Chunk honey is very similar to comb honey. One must have both comb honey and liquid honey in order to enter chunk honey. Chunk honey is liquid honey that has a chunk of comb honey in it. The liquid honey should be harvest, extracted, and bottled as stated above. The comb honey should be processed as stated above for chunk honey. The scrapes from comb honey work great for chunk honey.

Creamed honey can also be entered in the state fair. The honey that is going to be turned into creamed honey should be treated just like the liquid honey that is going to be entered in the state fair. The started used to make cream honey should be as nice as the honey one wants to enter in the fair. Creamed honey should be made according to the normal method. We blog about how to make creamed honey here. Creamed honey should be checked regularly and all foam should be removed.

Next, Ginny Mitchel discussed candles for the state fair. Here is our tutorial on making beeswax candles. If the candles being entered are going to be container candles, Ginny said to only use glass. Any candle entered in the state fair should not have any pollen, propolis, or signs of shrinkage. Wax should never be bleached for state fair candles. If the candle is not coming out of the mold well, the mold with the candle in it should be put on ice. If the candle develops a white substance on the outside, it should be rubbed with a nylon.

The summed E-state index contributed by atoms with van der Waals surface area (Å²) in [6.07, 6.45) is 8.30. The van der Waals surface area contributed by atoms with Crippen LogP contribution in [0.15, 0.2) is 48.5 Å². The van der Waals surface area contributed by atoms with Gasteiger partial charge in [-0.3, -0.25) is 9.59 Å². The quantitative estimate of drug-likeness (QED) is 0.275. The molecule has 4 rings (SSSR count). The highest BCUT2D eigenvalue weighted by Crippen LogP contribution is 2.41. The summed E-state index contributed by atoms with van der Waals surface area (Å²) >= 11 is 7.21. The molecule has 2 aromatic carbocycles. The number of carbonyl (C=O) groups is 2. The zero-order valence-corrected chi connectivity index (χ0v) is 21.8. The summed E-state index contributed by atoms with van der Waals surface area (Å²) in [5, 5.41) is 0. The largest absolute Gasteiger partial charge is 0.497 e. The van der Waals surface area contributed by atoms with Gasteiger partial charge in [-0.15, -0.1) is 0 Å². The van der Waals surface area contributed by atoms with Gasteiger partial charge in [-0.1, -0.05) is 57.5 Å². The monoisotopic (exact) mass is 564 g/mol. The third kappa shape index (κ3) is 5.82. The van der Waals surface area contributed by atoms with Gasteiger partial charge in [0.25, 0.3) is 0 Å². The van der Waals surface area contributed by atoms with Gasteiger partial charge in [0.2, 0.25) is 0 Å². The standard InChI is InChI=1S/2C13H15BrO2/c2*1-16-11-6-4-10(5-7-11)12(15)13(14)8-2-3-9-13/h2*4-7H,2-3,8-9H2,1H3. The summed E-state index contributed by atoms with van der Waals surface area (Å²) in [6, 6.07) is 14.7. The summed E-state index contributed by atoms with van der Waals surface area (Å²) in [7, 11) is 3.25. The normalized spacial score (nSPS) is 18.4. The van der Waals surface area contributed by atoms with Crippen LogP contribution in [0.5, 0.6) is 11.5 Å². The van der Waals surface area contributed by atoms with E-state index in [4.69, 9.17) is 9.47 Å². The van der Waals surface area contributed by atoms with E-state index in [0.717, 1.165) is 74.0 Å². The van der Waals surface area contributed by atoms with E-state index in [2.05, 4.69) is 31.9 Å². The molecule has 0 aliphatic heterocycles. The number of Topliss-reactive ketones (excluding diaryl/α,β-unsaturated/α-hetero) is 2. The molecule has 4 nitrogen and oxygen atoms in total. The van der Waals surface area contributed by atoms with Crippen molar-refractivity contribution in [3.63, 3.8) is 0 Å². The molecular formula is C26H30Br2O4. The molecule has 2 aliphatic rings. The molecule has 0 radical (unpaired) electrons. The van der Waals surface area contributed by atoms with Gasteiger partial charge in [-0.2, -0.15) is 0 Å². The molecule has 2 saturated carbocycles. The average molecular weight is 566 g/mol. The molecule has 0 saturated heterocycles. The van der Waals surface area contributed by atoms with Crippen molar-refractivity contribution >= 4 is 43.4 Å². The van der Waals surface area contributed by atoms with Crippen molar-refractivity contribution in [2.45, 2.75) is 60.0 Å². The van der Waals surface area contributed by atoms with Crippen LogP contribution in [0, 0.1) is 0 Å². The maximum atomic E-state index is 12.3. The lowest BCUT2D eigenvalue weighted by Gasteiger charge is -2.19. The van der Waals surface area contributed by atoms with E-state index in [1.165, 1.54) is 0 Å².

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Olivia is rubbing one of the candles we brought for Ginny to “judge” with a nylon to restore its shine.

Following Ginny Mitchel, Melissa Burdick spoke on Trees for Bees. She talked about all kinds of trees and shrubs that are great for bees. When choosing trees to plant for bees, one should consider when they bloom, how winter hardy they are, if they are native or not, and if they have some characteristics that may not be desirable.